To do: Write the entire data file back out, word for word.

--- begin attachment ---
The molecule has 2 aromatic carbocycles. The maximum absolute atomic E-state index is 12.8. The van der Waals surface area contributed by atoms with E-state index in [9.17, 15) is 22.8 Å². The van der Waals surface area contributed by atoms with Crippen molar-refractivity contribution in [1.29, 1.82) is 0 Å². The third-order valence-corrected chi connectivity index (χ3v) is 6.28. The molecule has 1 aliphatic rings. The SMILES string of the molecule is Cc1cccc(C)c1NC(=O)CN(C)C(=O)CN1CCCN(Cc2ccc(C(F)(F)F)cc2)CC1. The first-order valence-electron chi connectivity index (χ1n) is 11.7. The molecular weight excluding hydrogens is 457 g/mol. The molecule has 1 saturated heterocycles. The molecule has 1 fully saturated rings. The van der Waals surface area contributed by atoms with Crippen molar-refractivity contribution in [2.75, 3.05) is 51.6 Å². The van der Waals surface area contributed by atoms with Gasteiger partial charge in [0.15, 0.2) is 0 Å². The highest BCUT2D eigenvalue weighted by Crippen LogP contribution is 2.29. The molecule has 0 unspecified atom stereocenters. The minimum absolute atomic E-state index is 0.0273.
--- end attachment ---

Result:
The molecule has 2 aromatic carbocycles. The maximum absolute atomic E-state index is 12.8. The van der Waals surface area contributed by atoms with E-state index in [9.17, 15) is 22.8 Å². The van der Waals surface area contributed by atoms with Crippen molar-refractivity contribution in [1.29, 1.82) is 0 Å². The third-order valence-corrected chi connectivity index (χ3v) is 6.28. The molecule has 1 aliphatic rings. The SMILES string of the molecule is Cc1cccc(C)c1NC(=O)CN(C)C(=O)CN1CCCN(Cc2ccc(C(F)(F)F)cc2)CC1. The first-order valence-electron chi connectivity index (χ1n) is 11.7. The molecular weight excluding hydrogens is 457 g/mol. The molecule has 1 saturated heterocycles. The molecule has 1 fully saturated rings. The van der Waals surface area contributed by atoms with Crippen molar-refractivity contribution in [2.75, 3.05) is 51.6 Å². The van der Waals surface area contributed by atoms with Gasteiger partial charge in [0.15, 0.2) is 0 Å². The highest BCUT2D eigenvalue weighted by Crippen LogP contribution is 2.29. The molecule has 0 unspecified atom stereocenters. The minimum absolute atomic E-state index is 0.0273.